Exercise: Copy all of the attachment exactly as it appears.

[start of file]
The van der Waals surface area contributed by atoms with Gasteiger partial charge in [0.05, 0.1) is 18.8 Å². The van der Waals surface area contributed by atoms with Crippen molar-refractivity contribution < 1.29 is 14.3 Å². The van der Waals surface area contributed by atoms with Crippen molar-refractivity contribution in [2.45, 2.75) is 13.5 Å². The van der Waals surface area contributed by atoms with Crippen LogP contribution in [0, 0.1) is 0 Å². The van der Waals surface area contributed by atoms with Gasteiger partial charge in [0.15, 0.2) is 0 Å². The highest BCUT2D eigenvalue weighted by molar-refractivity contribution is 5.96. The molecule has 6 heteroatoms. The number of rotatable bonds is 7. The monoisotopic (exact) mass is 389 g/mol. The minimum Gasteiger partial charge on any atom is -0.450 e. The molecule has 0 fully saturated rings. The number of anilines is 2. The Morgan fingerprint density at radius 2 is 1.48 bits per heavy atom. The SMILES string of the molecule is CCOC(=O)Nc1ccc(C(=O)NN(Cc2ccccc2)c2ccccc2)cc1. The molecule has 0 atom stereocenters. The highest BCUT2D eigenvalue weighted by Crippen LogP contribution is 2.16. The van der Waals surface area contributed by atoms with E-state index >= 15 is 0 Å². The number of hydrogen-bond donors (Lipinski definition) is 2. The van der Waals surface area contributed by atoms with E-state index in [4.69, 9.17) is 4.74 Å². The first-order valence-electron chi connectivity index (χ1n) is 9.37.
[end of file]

The van der Waals surface area contributed by atoms with Gasteiger partial charge in [0.05, 0.1) is 18.8 Å². The van der Waals surface area contributed by atoms with Crippen molar-refractivity contribution < 1.29 is 14.3 Å². The van der Waals surface area contributed by atoms with Crippen molar-refractivity contribution in [2.45, 2.75) is 13.5 Å². The van der Waals surface area contributed by atoms with Crippen LogP contribution in [0, 0.1) is 0 Å². The van der Waals surface area contributed by atoms with Gasteiger partial charge in [0.15, 0.2) is 0 Å². The highest BCUT2D eigenvalue weighted by molar-refractivity contribution is 5.96. The molecule has 6 heteroatoms. The number of rotatable bonds is 7. The monoisotopic (exact) mass is 389 g/mol. The minimum Gasteiger partial charge on any atom is -0.450 e. The molecule has 0 fully saturated rings. The number of anilines is 2. The Morgan fingerprint density at radius 2 is 1.48 bits per heavy atom. The SMILES string of the molecule is CCOC(=O)Nc1ccc(C(=O)NN(Cc2ccccc2)c2ccccc2)cc1. The molecule has 0 atom stereocenters. The highest BCUT2D eigenvalue weighted by Crippen LogP contribution is 2.16. The van der Waals surface area contributed by atoms with E-state index >= 15 is 0 Å². The number of hydrogen-bond donors (Lipinski definition) is 2. The van der Waals surface area contributed by atoms with E-state index in [4.69, 9.17) is 4.74 Å². The first-order valence-electron chi connectivity index (χ1n) is 9.37.